Question: Who kept the flagon afterwards?

Clement  •  Link

Gorgeous picture of the Katherine--thanks for the link, Ruben.

3/4 down this page is an example of 17th C. English church plate, a flagon with some modest incription and decoration. http://www.mla.gov.uk/website/pro…

(The description includes an intersting tale of Commonwealth politics.)

Robert Gertz  •  Link

It seems Sam's position here was as the man able to choose if Chris Pett would get the nice little plate and a pat on the head or the hefty twenty-piecer as his little merit award. Nothing like having the family who control naval shipbuilding in England in your debt.

Andrew Hamilton  •  Link

Thanks to Paul Dyson for unriddling a very compact entry.

Sam has been positively loquacious, not to say giddy, since the Warren contract went through

Australian Susan  •  Link

Clement - thanks for the link (which contains so many other good things I spent a long time there!)The information about the flagon goes some way to show why there is virtually no church plate in England prior to the Restoration - either the Parliamentarians melted it down as "Papist" or the Royalists did to provide funds for Charles. Great loss.

Ruben  •  Link

The Royal Catherine
From the "Anglo-Dutch wars" site:
"Thomas Teddiman served in both the Commonwealth and Restoration navies...In 1665, he took command of the new 2nd Rate Royal Katherine. He fought in the Battle of Lowestoft, where he was Rear-Admiral of the Blue, with his flag on the Royal Katherine (70 guns). In August, he led the attack on the Dutch in Bergen, flying his flag on the Revenge. The attack went very badly, and a combination of Danish shore batteries and Dutch East Indiamen badly damaged the English ships, which were forced to withdraw. Thomas Teddiman, as Vice-Admiral of the Blue, again with his flag on the Royal Katherine, fought at the Four Days Battle... ". See: http://anglo-dutch-wars.blogspot.…

When Teddyman had his flag on the Revenge someone else was in command at the Royal Catherine.

John Sheffield was made captain of the Royal Catherine at the age of 23, after Sole Bay, so our problem has only been compounded:
1) who was in charge on the Royal Catherine when Teddyman was away?
2) why is it that the picture has this title? May be it was painted years later, when Teddyman was already dead and John Sheffield did not care to have a little more "glory"?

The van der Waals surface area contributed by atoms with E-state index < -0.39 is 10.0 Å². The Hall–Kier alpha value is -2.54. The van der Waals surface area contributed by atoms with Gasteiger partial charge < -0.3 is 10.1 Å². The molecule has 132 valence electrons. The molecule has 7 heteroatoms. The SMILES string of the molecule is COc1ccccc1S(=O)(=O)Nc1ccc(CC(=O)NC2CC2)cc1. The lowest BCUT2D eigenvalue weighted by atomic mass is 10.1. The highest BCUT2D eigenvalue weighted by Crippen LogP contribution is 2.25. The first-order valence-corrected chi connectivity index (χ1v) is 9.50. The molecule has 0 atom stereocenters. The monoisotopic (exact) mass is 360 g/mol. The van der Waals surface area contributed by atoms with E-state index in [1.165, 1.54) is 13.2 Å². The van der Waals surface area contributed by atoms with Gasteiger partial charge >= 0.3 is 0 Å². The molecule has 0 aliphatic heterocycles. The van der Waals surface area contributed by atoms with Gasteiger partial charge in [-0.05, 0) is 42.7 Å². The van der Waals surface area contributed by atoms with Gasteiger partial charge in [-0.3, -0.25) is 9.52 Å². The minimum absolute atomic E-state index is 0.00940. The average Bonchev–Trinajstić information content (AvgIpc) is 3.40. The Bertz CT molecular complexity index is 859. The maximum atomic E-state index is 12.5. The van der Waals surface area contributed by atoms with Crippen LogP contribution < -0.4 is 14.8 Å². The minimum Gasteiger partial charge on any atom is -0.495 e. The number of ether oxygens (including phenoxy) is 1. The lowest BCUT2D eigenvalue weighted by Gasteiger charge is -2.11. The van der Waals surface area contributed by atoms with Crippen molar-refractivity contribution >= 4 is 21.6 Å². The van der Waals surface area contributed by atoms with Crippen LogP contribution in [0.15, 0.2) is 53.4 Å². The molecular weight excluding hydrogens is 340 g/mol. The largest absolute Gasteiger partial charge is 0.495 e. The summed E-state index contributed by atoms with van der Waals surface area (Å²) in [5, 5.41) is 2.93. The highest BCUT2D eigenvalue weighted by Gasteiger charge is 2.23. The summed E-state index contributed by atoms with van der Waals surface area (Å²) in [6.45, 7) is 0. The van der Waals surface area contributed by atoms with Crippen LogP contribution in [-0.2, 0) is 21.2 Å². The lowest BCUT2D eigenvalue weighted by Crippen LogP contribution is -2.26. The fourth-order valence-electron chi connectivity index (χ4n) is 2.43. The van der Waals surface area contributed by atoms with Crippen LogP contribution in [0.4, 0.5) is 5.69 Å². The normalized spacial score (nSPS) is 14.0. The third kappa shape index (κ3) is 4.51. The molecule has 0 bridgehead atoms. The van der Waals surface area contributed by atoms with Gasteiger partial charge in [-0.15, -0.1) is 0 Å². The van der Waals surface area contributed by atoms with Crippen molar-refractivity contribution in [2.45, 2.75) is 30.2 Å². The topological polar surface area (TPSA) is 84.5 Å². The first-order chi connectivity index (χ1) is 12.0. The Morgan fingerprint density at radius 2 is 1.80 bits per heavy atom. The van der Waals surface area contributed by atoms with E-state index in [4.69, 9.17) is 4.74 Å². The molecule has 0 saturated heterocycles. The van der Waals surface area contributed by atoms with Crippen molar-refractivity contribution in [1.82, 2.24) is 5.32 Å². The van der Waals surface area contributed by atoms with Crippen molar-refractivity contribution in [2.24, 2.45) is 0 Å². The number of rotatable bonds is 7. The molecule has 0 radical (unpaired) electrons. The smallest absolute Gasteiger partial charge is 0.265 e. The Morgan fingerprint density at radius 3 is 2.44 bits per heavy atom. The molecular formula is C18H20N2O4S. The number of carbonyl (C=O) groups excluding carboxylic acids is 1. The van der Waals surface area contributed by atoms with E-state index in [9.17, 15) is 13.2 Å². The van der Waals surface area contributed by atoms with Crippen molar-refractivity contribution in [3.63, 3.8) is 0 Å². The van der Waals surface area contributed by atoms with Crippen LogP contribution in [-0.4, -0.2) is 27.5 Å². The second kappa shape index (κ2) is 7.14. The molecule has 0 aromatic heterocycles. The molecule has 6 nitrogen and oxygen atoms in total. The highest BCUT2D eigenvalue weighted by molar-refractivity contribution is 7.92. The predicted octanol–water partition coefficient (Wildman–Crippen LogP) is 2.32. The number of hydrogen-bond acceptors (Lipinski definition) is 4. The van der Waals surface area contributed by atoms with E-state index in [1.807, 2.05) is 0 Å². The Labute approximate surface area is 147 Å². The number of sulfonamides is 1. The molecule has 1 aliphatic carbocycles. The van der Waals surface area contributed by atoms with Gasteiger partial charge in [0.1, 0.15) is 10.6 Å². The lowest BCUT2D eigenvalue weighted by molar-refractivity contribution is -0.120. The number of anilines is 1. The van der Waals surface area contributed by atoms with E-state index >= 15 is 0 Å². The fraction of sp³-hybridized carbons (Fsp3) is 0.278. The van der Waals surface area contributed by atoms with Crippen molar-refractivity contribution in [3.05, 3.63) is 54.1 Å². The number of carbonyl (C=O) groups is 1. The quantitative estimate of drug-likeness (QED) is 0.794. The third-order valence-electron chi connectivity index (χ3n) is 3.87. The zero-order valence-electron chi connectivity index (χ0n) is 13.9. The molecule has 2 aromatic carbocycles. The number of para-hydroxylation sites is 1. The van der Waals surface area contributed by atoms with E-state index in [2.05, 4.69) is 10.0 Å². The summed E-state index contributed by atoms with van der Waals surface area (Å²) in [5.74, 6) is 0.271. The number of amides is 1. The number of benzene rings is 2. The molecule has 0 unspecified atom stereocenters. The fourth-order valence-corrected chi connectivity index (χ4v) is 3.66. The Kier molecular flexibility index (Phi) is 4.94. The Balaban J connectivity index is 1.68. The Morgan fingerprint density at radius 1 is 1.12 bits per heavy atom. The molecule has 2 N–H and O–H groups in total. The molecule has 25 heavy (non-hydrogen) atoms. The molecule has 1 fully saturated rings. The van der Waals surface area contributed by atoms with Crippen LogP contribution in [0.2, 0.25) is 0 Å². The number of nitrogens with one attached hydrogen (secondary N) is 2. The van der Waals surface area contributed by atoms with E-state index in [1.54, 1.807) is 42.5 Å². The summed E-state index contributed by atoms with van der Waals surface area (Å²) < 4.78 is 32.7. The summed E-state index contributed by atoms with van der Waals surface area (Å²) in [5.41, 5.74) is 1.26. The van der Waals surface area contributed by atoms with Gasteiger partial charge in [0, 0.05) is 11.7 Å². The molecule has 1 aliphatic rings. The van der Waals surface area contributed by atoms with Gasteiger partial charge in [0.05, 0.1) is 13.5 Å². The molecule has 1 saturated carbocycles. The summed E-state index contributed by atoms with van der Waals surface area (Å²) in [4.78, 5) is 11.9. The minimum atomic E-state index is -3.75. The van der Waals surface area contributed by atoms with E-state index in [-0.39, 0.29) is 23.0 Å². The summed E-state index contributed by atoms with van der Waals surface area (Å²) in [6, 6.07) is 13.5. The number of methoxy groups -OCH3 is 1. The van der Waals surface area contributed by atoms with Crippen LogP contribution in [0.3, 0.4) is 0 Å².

Pedro  •  Link

The picture of the Katherine…

Ruben, it was painted years later, 1705-1730.

Because this ship was broken up in 1698 the painting is thought to be the earliest that can be attributed to him (Vale), although it could have been done later from drawings: if not it suggests he was working earlier than can be otherwise shown. It is signed, bottom left, 'H. Vale fec'.


From the same site a picture of the Earl of Mulgrave and the following info…

John Sheffield succeeded his father as third Earl of Mulgrave in 1658, and was known as Mulgrave until created marquess of Normanby and finally Duke of Buckingham and Normanby in 1703. He went to sea at the age of 18 and served in the second and third Anglo-Dutch Wars. After the Battle of Solebay Mulgrave was appointed Captain of the ‘Royal Katherine’ (see BHC3606). In 1680 he commanded a relief expedition to the English garrison at Tangier, but did not serve afterwards. He devoted himself to the court, politics and writing, holding high office under James II, William III and Anne. He was a friend of both John Dryden and Alexander Pope. He built Buckingham House (later Palace), on the western edge of St James Park, between 1703 and 1705.

He is shown wearing Greenwich armour and a brown full-bottomed wig and the riband and Lesser George of the Order of the Garter. He is holding in his left hand a wand, and on his left is the large gold key with the cipher ‘J.R.' of his office as Lord Chamberlain. The portrait is signed ‘G Kneller’, and has an inscription, probably later, ‘John Earl of Mulgrave, Lord Chamberlain 1688’.


Australian Susan  •  Link

"This ship broken up in 1698" but according to wkipedia, it was rebuilt and continued in service for many years afterwards.

Ruben  •  Link

Still the Catherine:
Pedro: from your annotation Thu 5 Apr 2007 (citing the Wikipedia):
"In 1702 she was rebuilt, and during the War of the Spanish Succession she was the flagship of Admiral George Rooke. In 1706 she was renamed Ramillies...
...Ramillies was wrecked at Bolt Head near Plymouth on 15 February 1760.

Second Reading

Sasha Clarkson  •  Link

"my wife and all *her* servants": an interesting insight into the way Pepys thinks ...